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Broadcom chips pack Gigabit ports

Sep 30, 20032 mins

* Broadcom family of chips have high density of Gigabit Ethernet ports

Broadcom recently introduced a set of switch chips that promise to further reduce the cost of Gigabit Ethernet equipment.

The latest set of Broadcom switches – the company’s fifth generation of Gigabit Ethernet switch chips – is the ROBO-HS family, which stands for Remote Office/Branch Office-High Speed. Yes, they are designed for small to midsize businesses.

These chips make it possible to consolidate up to 24 ports of Gigabit Ethernet on a single chip. Switch vendors could use multiple chips to create a 48-port Gigabit Ethernet switch. Increased port densities usually result in less expensive products for end users.

Broadcom cited the low prices of Gigabit Ethernet capability in laptop computers, PCs and network interface cards as a reason Gigabit Ethernet is taking off. It’s also a reason small organizations would even consider the high-speed connections for their small offices.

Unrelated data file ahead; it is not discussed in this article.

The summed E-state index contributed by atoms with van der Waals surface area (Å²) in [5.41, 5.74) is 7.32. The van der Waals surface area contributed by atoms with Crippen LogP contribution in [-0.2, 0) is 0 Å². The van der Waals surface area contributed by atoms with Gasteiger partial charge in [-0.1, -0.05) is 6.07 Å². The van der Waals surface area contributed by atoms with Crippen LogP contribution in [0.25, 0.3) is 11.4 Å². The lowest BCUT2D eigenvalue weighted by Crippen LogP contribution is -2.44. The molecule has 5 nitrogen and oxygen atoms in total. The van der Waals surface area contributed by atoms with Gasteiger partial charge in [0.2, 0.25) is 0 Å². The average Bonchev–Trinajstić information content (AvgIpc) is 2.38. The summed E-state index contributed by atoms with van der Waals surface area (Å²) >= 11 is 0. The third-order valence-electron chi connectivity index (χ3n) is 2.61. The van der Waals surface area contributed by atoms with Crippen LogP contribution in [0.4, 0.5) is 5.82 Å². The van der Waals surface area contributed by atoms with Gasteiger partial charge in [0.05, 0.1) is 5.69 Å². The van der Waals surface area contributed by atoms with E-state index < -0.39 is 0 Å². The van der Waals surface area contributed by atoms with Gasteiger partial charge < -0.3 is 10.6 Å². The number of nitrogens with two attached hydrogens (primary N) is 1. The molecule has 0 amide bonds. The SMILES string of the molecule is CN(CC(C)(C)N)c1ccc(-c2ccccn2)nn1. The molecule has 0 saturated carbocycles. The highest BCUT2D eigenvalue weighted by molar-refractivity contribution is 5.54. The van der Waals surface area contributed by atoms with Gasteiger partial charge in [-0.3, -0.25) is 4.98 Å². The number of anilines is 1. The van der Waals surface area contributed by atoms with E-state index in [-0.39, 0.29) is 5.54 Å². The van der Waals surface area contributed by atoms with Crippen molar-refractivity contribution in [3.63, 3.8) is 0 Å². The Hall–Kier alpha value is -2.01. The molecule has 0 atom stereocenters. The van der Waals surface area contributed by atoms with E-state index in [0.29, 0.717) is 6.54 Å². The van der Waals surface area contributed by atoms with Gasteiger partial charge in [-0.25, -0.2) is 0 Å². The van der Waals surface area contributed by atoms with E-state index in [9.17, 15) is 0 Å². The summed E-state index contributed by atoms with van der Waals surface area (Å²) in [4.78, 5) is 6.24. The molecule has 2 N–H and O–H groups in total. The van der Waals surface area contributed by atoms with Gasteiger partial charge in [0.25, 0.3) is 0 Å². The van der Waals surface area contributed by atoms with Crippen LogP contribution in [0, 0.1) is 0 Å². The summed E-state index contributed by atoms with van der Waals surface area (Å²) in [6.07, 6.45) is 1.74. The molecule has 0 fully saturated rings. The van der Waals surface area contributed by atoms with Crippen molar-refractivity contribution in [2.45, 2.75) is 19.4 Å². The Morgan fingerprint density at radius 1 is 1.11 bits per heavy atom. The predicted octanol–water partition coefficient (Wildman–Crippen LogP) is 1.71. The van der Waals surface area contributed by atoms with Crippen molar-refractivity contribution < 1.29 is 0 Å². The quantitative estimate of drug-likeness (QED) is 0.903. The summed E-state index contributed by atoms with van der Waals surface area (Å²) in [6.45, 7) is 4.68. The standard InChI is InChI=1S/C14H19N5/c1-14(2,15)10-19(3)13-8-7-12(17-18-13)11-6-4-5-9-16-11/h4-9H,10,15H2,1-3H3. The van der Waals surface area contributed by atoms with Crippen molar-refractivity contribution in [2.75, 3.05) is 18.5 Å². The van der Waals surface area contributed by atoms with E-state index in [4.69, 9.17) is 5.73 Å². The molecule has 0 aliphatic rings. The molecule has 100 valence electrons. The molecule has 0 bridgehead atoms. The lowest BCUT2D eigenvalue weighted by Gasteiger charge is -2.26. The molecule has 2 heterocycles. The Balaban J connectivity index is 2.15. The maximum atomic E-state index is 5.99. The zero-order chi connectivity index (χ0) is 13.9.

The chips come in five different port densities, ranging from four ports on a chip to 24. The eight-, five- and four-port versions integrate copper Gigabit Ethernet physical layer transceivers onto the chips. That is another feature that can keep costs down.

The 16- and 24-port versions support the PCI bus for management, which Broadcom says lets vendors use the processors and software developed for previous versions of Broadcom switches.

Other features supported include IEEE 802.1x security, 802.1Q virtual LANs, 802.1p prioritization, jumbo frames, trunking and port-based rate control.

Samples of the switch chips are expected to be available to equipment makers in October, so it would follow that products based on the technology should be available to end users sometime next year.